Poverty Conference Conclusions

14 June 2000

The e-conference to discuss the World Bank’s Poverty World Development Report has concluded with a clear statement of what the WDR team plan to do to change their draft. Whilst many of the 1,500 conference participants endorsed the broad framework of the report a number of important questions were raised about its analytical concepts and conclusions. Lead author Ravi Kanbur replied with a detailed outline of the constraints he faces and the changes his team plans to make before the report is launched in late September.

Participants argued that the report does not include enough socio-political perspectives. Kanbur replied: “this WDR has gone further than others in this direction. Hopefully future WDRs will follow this trend. But the core analysis in a WDR is economic and that is unlikely to change.”

This reliance on economic approaches is clear in other replies. Responding to arguments that the report should be less growth-oriented, Kanbur stated: “the team cannot agree with this. We are very concerned with the patterns of growth, volatility of growth, with inequality, with the institutional basis of growth paths, etc., but to us the evidence is very clear that no country has had sustained significant reductions in poverty without economic growth over the medium term.”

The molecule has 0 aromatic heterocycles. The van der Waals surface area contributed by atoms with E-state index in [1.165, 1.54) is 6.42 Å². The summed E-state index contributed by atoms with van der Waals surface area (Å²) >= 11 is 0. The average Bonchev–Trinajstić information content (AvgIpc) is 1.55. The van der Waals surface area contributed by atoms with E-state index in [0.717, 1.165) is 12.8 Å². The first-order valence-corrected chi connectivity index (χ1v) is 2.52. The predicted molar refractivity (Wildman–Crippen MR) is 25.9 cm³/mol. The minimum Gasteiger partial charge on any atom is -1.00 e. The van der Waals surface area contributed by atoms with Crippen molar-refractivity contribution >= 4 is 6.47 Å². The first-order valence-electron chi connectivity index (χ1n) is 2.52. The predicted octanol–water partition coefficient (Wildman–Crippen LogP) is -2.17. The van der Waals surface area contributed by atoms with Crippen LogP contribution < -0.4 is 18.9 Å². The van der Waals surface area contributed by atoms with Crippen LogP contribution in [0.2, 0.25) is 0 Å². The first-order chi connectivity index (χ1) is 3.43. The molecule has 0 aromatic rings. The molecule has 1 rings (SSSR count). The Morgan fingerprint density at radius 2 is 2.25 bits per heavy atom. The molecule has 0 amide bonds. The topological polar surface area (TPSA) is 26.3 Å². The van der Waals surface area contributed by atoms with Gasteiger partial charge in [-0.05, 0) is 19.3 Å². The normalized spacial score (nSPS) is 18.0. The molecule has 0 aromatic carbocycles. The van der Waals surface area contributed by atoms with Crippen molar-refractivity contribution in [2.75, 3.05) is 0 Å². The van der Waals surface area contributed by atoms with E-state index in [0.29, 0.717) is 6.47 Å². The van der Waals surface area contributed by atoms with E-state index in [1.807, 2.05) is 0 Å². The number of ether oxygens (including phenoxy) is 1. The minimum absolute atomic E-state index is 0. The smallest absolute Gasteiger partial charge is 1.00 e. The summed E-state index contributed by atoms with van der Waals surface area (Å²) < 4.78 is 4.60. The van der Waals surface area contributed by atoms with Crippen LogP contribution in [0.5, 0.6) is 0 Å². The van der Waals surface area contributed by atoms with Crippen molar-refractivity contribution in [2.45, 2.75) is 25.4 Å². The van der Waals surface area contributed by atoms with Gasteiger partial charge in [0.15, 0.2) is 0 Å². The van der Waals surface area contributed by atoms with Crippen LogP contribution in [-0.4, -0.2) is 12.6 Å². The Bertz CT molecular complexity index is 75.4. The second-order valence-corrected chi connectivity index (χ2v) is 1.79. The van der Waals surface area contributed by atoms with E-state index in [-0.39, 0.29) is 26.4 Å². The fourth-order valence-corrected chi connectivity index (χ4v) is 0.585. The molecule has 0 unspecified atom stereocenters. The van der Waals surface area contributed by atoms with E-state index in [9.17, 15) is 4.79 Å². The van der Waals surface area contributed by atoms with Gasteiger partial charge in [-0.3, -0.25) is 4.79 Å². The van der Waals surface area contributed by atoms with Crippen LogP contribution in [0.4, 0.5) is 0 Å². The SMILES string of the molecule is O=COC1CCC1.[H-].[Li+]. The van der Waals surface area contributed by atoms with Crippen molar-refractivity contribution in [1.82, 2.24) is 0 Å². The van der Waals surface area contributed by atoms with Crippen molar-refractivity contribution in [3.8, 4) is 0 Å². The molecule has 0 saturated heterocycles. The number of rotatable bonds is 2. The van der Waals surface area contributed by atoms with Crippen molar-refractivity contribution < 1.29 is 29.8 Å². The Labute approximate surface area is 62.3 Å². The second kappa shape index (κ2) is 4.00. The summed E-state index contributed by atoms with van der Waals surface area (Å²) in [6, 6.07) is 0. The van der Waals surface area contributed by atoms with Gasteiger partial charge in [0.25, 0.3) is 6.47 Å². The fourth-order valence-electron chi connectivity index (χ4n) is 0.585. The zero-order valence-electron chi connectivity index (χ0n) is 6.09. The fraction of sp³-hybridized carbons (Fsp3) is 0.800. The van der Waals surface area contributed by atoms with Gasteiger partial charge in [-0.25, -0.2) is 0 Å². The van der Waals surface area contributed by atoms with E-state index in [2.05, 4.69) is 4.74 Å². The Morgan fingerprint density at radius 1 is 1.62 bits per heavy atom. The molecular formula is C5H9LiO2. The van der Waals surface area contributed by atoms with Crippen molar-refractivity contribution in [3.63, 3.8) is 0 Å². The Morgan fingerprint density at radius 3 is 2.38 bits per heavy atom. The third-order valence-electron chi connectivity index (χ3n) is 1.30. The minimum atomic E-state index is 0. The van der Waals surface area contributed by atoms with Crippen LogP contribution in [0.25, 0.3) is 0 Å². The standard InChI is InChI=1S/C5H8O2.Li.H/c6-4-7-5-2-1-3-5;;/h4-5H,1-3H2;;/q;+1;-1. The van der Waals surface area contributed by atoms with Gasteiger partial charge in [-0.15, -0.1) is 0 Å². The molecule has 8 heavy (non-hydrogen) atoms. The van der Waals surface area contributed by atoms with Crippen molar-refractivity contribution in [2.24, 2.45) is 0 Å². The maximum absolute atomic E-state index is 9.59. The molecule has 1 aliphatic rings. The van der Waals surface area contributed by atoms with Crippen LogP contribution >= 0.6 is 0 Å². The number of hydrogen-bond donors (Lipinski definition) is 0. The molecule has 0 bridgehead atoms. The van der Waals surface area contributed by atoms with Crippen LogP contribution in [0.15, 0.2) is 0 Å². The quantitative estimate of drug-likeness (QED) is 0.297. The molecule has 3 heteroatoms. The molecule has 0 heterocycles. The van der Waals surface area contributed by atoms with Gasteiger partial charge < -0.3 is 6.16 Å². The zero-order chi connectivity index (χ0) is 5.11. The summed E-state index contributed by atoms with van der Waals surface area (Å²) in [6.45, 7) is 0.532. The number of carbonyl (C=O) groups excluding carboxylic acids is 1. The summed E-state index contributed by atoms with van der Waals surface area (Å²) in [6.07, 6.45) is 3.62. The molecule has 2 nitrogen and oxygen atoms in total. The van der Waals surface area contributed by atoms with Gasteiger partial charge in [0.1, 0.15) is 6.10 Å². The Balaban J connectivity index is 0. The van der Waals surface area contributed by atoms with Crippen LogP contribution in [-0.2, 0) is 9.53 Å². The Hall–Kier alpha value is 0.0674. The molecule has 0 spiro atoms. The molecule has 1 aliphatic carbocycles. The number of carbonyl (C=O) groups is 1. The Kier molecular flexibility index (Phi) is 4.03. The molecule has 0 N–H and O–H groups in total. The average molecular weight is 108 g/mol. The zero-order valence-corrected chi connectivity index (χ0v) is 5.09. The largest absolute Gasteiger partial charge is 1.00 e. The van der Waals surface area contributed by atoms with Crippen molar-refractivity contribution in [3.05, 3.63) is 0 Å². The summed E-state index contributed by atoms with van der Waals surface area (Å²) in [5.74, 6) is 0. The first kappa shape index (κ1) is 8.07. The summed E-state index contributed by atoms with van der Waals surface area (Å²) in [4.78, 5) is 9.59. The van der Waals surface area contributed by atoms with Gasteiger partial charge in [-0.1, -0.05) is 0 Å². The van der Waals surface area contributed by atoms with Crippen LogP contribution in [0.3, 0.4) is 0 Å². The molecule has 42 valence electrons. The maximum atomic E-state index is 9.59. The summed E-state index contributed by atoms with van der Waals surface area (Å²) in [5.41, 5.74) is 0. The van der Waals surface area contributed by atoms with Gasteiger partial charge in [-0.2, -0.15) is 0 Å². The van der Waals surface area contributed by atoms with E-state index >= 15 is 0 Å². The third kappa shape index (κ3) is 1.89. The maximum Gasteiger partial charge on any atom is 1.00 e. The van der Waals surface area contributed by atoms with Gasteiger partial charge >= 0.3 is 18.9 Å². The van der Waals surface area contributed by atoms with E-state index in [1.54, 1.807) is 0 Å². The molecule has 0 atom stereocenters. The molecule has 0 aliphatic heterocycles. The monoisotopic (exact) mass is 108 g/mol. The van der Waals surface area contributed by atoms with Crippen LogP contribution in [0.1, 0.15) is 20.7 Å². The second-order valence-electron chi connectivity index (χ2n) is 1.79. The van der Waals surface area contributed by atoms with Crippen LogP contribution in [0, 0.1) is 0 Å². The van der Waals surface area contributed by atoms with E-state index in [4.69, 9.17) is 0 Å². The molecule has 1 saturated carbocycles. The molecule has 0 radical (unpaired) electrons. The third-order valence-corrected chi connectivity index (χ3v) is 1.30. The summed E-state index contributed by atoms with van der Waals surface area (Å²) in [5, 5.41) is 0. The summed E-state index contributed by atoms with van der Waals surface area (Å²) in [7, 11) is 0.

“We take the point on environmental externalities, and will strengthen the link to natural disasters, but the answer to this seems to be in appropriate environmental policy as discussed in the global public goods section, not restricting rich country growth -especially since such restriction may feed back on poor country prospects as well.”

“In the revision we are more specific on the nature of pro-poor coalitions – especially the role of the poor themselves.”

Other responses covered topics including liberalisation, safety nets, Northern country protectionism, and rights-based approaches to patent regimes and climate change policies. On the latter Kanbur stated: “it is unlikely that we will be able to conduct a rights based analysis of this problem in the available time frame”.

The Bretton Woods Project and New Policy Institute have received many positive comments about this exercise. They and other conference participants will carefully scrutinise the final report, and work to ensure that the Bank’s external relations team does not mis-state the role of external consultation when the report is launched.

Final conference summary and response:

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Evaluation report available from: